Life After Genocide in Rwanda
Carol Allen-Storey relays the story of James, pictured here with his wife and baby son, who was wrongly incarcerated during the Rwanda genocide, but has since rebuilt his life.
This image is from my project, Fractured Lives, which is about reconciliation and forgiveness in Rwanda. Between April and July 1994, the country witnessed 100 days of mass killings, rampant rape, and other horrific acts carried out by the Hutu extremist paramilitary organisation, Interahamwe. An estimated one million unarmed Tutsi civilians were slaughtered. Rwanda and its citizens have made remarkable progress in re-establishing normality in the ensuing years, yet communities remain divided and are still dealing with the social, psychological, and economic consequences of the genocide.
In 2013, NGO International Alert commissioned me to work on a project about the work they do in Rwanda - uniting a fragmented society with an emphasis on addressing the trauma and the economic void that exists. It was imperative that the project was inclusive, and so Fractured Lives deals with all individuals affected by the genocide including ex-prisoners, survivors, and even some of the children born after the genocide had ended as well.
James, pictured here with his wife, Faina, and baby son, was 15 when the genocide war began. He told me how the Interahamwe forced its way into his family’s home, demanding to see their Hutu identity cards because they suspected the family might be Tutsi. James was falsely accused of murder and subsequently incarcerated, spending more than a decade in jail before being reunited with his family.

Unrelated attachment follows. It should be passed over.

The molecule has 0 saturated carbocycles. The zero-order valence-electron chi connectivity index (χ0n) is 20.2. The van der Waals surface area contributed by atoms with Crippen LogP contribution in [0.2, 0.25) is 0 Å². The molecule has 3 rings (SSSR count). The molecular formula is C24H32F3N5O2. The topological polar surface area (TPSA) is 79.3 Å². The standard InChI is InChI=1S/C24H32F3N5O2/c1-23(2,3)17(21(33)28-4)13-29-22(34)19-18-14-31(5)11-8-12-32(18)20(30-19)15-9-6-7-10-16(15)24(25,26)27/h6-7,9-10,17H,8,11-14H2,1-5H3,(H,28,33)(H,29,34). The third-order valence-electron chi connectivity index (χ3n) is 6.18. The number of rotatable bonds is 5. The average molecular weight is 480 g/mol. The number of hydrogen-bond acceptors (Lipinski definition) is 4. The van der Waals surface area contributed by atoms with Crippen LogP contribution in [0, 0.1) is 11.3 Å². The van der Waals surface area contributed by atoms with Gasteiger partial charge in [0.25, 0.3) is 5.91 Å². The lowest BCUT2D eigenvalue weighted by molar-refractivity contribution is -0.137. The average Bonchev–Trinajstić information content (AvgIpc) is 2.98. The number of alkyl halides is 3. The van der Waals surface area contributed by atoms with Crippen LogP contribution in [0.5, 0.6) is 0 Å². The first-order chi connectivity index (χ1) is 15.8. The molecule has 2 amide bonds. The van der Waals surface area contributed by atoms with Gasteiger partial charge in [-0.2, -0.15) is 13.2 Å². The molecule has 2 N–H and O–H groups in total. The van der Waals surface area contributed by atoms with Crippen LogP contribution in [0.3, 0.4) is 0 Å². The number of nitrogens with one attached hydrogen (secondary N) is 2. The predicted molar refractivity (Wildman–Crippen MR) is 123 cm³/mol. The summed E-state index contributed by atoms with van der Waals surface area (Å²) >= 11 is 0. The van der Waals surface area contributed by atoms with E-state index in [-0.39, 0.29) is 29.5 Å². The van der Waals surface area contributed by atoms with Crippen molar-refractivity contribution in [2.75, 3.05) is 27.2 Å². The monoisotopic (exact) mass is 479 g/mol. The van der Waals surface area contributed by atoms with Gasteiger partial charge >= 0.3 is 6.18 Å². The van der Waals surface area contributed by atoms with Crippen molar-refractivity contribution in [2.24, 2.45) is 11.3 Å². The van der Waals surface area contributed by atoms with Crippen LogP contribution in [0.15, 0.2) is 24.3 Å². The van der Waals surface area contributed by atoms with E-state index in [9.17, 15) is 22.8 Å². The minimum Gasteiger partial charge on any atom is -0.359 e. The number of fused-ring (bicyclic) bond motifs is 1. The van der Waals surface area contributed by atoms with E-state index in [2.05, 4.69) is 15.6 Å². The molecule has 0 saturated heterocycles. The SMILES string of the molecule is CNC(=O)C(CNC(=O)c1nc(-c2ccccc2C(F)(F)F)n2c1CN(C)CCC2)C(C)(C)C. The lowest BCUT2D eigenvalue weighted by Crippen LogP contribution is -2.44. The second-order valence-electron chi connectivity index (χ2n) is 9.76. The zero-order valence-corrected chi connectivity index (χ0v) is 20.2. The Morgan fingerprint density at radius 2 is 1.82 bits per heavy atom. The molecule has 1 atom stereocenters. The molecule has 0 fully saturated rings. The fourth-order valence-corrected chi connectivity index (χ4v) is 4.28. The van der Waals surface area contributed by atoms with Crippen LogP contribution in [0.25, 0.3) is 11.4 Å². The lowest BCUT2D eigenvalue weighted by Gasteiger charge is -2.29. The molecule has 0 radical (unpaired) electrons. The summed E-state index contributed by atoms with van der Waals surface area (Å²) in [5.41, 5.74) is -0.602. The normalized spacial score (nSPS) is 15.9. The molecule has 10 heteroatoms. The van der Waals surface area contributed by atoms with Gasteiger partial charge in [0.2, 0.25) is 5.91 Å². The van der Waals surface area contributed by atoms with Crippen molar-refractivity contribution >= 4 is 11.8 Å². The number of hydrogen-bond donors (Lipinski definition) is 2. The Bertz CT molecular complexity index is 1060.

International Alert runs what it calls ‘dialogue clubs’ in which young people receive intensive trauma counselling. In these sessions participants are able to confront their inner demons by sharing their experiences and feelings with others. They are given help and support in re-integrating into society, including being offered microfinance so they have an opportunity to earn money, which creates a sense of self-worth. James went through the programme and said that without it he would have struggled to eliminate the hatred and bitterness he felt. He has since been able to create a home for himself, he has a family, and he has been able to put his grief in the past.
I took this image in April 2013 during Rwanda’s national month of remembrance in which the Rwandese remember those murdered in the genocide. It was taken inside James’ home. Even though there was poverty, everything was neatly placed, and James was so chivalrous. You think of how he has suffered, and yet he has all this love in his heart.
I take my time when photographing and I don’t take my camera out straight away. I first thank the people for allowing me to be there and try to find out a little about their lives. You end up getting closer to reality than when you rush it. It’s also my responsibility as a photographer to have ethics and morality. I’m so aware of the dignity I must give the people I photograph. I only use available light and never set anything up - what you see is what is there. I’m always humbled by who these people are, and what they have done in their lives.
Behind the Picture tells the story of an image by a photographer from the Photographic Museum of Humanity’s online community.